This mornining, we check out once again for our 2 day 1 night cruise aboard the Red Dragon operated by Indochina Junk. This is a smaller boat and sails in Bai Tu Long Bay which is far less frequented by all the boats, hence our decision to go with them. Our driver arrives at 8:30 - we are the last people to be picked up (there are 7 others in the van) - and we are on our way. The drive to Halong Bay, to the east of Hanoi, takes about 3.5 hours with nothing much to see along the way (the drive to Mai Chau was so much more scenic). We stop for 20 minutes at a tourist rest stop with massive marble sculptures (do tourists even buy these?), art, handicrafts and food items for sale. We end up getting a small ceramic sculpture here as the price seems to be decent. We arrive at the Indochina offices around noon, sign in and wait to board the boat. We run into the Mike and Gail, the Canadian couple from our hotel (they just finished a 3 day cruise with the same operator), and the mountain bikers from Kho Moung (they are doing a 2 day cruise but on another boat)! There are only five others on our boat - a British couple and a French couple with their daughter - a small and nice group. The junks are docked away from shore, so we set off in a smaller boat to embark the Red Dragon 2. This is a lovely boat, named and modeled after an authentic Chinese fishing junk that traversed the waters of the Far East many years ago. It is ornate with traditional woodwork. There are only 5 cabins on board; ours is a corner room, large, and has an en suite bath. We drop our bags off and meet back up in the sun deck as we set sail towards our destination.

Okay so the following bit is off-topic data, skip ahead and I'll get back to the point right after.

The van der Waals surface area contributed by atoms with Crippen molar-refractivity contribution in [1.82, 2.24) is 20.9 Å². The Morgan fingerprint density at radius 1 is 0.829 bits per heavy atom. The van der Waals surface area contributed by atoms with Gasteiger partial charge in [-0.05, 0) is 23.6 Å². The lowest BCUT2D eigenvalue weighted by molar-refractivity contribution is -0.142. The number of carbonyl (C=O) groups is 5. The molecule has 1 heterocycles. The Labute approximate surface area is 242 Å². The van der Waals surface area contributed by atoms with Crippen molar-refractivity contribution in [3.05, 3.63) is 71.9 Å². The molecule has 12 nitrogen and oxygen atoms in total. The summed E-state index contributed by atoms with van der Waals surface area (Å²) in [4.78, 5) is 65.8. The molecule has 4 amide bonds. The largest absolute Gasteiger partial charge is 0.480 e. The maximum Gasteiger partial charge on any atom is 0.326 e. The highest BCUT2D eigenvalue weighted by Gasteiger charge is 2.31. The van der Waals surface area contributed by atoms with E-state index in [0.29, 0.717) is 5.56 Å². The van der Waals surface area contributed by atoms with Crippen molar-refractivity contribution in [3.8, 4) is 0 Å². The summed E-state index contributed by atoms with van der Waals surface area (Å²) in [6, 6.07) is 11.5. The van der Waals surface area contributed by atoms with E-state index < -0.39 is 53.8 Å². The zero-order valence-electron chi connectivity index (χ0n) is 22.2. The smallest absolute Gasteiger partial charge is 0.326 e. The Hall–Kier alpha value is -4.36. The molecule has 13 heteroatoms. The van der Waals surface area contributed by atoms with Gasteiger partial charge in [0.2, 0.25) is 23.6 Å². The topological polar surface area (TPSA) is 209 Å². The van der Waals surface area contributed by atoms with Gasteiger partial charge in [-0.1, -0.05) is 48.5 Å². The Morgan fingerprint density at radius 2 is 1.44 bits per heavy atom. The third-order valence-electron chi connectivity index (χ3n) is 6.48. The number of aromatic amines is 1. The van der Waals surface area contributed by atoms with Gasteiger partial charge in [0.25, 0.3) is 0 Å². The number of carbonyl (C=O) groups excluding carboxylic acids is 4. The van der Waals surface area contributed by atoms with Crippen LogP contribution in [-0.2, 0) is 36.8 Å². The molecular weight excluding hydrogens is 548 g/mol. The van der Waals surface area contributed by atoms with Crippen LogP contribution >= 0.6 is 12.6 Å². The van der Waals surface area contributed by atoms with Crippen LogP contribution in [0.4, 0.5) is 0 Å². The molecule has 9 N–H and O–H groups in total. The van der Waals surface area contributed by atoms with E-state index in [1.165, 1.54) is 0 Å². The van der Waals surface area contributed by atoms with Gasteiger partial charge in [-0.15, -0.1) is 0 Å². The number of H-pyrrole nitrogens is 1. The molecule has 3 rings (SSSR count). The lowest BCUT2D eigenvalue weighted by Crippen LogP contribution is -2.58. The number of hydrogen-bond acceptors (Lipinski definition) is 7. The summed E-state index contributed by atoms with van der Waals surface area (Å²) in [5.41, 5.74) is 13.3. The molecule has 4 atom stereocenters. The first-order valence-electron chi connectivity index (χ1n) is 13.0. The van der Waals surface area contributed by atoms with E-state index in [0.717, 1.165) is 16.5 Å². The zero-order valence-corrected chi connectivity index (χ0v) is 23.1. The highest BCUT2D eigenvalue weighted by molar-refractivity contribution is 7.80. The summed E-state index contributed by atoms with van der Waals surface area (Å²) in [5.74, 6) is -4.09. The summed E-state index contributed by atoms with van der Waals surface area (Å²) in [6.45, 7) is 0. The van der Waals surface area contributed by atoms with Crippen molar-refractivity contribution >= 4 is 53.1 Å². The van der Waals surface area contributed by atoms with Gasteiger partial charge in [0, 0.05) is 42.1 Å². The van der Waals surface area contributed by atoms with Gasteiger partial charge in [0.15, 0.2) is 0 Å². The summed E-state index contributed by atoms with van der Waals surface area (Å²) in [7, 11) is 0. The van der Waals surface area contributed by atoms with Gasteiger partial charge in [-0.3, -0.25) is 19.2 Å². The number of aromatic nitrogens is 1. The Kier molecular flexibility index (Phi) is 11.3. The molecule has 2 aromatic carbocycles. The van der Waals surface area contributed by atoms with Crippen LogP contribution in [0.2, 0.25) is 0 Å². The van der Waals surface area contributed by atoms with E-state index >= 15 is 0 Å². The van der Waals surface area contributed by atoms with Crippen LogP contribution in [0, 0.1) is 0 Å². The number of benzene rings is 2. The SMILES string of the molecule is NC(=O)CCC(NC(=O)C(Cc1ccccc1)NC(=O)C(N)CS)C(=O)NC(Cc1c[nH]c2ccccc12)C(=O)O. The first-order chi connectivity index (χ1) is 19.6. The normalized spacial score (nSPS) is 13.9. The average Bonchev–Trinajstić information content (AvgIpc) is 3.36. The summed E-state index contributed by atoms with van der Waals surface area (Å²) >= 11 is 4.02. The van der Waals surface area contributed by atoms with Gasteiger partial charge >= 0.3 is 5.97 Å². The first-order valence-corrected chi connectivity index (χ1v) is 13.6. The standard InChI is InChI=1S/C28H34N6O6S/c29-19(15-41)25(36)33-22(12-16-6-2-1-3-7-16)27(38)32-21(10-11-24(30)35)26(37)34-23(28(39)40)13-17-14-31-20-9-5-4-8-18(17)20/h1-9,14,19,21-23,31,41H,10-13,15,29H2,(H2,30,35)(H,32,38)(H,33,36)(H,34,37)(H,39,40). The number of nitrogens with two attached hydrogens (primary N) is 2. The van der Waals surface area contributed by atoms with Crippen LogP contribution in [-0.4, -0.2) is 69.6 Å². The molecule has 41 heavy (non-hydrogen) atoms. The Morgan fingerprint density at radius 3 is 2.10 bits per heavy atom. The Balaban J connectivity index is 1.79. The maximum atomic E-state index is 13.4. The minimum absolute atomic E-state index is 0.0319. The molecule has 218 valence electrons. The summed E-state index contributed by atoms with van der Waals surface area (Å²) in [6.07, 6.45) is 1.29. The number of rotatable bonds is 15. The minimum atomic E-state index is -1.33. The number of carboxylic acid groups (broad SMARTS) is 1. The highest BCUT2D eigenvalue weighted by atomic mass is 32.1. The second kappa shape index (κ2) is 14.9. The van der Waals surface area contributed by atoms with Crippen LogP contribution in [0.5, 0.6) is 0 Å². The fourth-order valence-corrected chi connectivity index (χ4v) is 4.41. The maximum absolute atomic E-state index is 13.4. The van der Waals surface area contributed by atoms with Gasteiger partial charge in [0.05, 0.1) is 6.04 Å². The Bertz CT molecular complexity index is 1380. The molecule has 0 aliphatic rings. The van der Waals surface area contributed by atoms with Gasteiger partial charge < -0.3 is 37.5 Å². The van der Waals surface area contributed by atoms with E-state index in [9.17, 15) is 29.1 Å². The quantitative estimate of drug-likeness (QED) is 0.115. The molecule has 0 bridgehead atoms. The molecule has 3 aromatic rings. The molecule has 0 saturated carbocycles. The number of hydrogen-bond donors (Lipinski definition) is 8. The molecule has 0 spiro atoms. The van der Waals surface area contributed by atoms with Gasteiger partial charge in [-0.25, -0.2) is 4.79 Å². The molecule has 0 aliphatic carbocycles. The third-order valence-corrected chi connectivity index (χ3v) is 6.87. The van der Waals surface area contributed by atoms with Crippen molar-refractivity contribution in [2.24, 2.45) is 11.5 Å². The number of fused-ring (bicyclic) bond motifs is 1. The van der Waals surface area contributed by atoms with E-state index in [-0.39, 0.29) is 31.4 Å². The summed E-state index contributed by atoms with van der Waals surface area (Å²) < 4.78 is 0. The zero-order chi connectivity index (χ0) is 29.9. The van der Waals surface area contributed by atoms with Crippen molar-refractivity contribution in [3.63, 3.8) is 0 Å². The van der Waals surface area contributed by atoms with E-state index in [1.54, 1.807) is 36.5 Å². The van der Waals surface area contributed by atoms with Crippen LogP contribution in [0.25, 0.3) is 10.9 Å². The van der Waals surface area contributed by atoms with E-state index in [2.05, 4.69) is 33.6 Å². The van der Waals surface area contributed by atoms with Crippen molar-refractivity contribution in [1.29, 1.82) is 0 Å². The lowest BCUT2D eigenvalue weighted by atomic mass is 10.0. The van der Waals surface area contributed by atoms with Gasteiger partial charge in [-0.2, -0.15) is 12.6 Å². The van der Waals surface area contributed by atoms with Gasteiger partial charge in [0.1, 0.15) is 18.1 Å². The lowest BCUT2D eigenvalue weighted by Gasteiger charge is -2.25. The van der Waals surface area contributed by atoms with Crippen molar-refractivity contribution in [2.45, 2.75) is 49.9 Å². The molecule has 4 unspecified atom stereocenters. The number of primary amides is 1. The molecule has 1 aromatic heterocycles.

Bai Tu Long Bay is located to the northeast of the Halong Bay area, a UNESCO world heritage site in the Gulf of Tonkin. The bay features thousands of monolithic limestone karsts and isles of various sizes and shapes rising dramatically from the ocean. Many of these are topped with thick vegetation. The biodiversity in this area is tremendous, hence the recognition by UNESCO. The afternoon sun is bright and the views hazy, but we enjoy the calm and gentle breeze as we sail. Our guide arrives to give us an overview of our itinerary and specific plans for the afternoon. His command of English is not very good and he tends to repeat things multiple times and keep talking (which he does before each activity and meal!); a sweet fellow though and very eager to please. At around 1:30, an elaborate lunch is served out on the deck - there's soup, spring rolls, jumbo shrimp, grilled squid, fish, beef and I'm sure I am missing a few courses. During lunch, we get to know our fellow passengers - they are an interesting and fun group. Later, we take our beers out on the deck and enjoy the views as the boat meanders its way through the sheer cliffs. Meanwhile, a passenger realized she was missing one of her backpacks just as we set sail, but a few calls are made and it arrives on a smaller boat some time after lunch. Awesome, only in Asia! At about 3:30, we arrive at an island with a small white sandy beach and dismbark. Indochina Junk is the only operator with the rights to bring tourists to this island and so the 4 Indochina boats are the only ones to anchor here. We first go up to a large cave in the limestone karst with lovely stalactites and stalagmites. We get a nice birds eye view of this corner of the bay from up here. Then, we go down to the beach for kayaking. There are two of us to a kayak and we start paddling around these massive rocks. The wind gets stronger, the water rougher, so paddling gets harder as well. Many of the karst formations have caves and grottoes in them and the perspective at water level is interesting. When we get back to the beach, the others go off for a swim while Ajit and I stay on the beach (the water's too cold for us!). As the setting sun dips behind the horizon, it casts a shimmering light on the water, boats and cliffs.